FOR IMMEDIATE RELEASE: March 13, 2017
Center Claims it Reckless and Anti-Family to Legalize Marijuana This Year
Supports Study Commission as More Prudent Approach
Providence, RI — The Rhode Island Center for Freedom & Prosperity claims it would be reckless to legalize the recreational use of marijuana in the state this year, as sufficient analysis has not been independently conducted. While public discussion has focused on revenues, underground markets vs regulated markets, incarceration rates, and forms of strict regulation, the Center believes that the potential impact on families and on society have been a glaring omission in the statewide debate.
“How would any family benefit from increased use or abuse of any substance,” asked Mike Stenhouse, CEO for the Center. “We must put the interests of minors, families, and overall society above all other considerations.”
Conflicting data from studies of Colorado, Washington and other states that have previously legalized recreational cannabis use have created an unclear picture of the short-term and long-term effects.
“The research shows that there are major potential risks to individuals and to society, but we cannot yet accurately quantify the actual scope of these concerns. This is why we need more time to study the issue. We should not recklessly move forward until we know with more certainty where we are headed,” said Michael Cerullo, who was today named as an Adjunct Scholar to the Center on the issue of substance abuse.
Cerullo is founder of What’s the Rush RI and is one of the state’s leading activists against marijuana legalization until a more thorough examination of the data from other states can be made. He is a private practice psychotherapist. Cerullo has evaluated and treated hundreds of adolescent and emerging adults involved with DCYF, the Family Court and justice system and with residential rehab programs.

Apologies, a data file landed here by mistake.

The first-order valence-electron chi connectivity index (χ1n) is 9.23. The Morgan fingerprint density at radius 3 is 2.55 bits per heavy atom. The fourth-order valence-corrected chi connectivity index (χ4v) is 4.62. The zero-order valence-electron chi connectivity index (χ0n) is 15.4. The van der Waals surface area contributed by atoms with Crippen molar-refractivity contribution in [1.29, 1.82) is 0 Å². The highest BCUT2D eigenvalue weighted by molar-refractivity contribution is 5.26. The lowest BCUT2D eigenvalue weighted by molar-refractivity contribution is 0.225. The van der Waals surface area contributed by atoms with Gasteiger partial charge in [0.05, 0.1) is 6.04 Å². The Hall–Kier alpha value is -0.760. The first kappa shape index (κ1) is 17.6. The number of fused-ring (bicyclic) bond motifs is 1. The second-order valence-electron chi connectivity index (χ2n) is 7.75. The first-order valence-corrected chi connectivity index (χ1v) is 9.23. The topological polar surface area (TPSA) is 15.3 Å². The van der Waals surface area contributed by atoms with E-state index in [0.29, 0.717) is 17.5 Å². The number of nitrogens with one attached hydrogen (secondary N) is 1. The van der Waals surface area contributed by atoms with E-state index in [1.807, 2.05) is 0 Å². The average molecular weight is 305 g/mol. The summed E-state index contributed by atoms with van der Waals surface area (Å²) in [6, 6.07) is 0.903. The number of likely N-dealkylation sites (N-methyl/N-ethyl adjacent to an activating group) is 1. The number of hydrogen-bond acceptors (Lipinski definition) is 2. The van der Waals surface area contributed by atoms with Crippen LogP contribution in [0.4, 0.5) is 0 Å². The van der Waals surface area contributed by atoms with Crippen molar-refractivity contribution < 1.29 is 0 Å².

“As Patrick Kennedy recently warned, increased use of marijuana could indeed lead to increased opioid and other substance abuse. Already with a statewide illicit drug use problem, there is simply too big a risk for families for Rhode Island to act at this time” added Cerullo.
The Center also points to the unresolved question of enforcement of federal marijuana prohibitions, and whether or not Rhode Island would be putting itself in legal jeopardy by rushing to legalize the drug. The Trump administration signaled in late February that it is considering stricter enforcement of existing federal marijuana laws when it comes to states acting independently on the matter. The Obama administration openly took the position that it would not enforce related federal law. “This federal legal question is yet another issue that must be cleared up before Rhode Island moves forward,” concluded Stenhouse.
As a more prudent approach, and in order to better understand these and other issues, the Center and Mr. Cerullo support the concept of a legislative study commission to properly vet data from other states and to evaluate the potential impacts of legalization across the board. The Center recommends a two-year commission study and reporting period so as to allow for even more research to be compiled. This approach is in keeping with the prestigious Rand Corporation’s view that it will not be until 2020 that we will fully see what changes take place in use, revenue, black market activity, big marijuana industry behavior and in downstream treatment, public health and safety trends.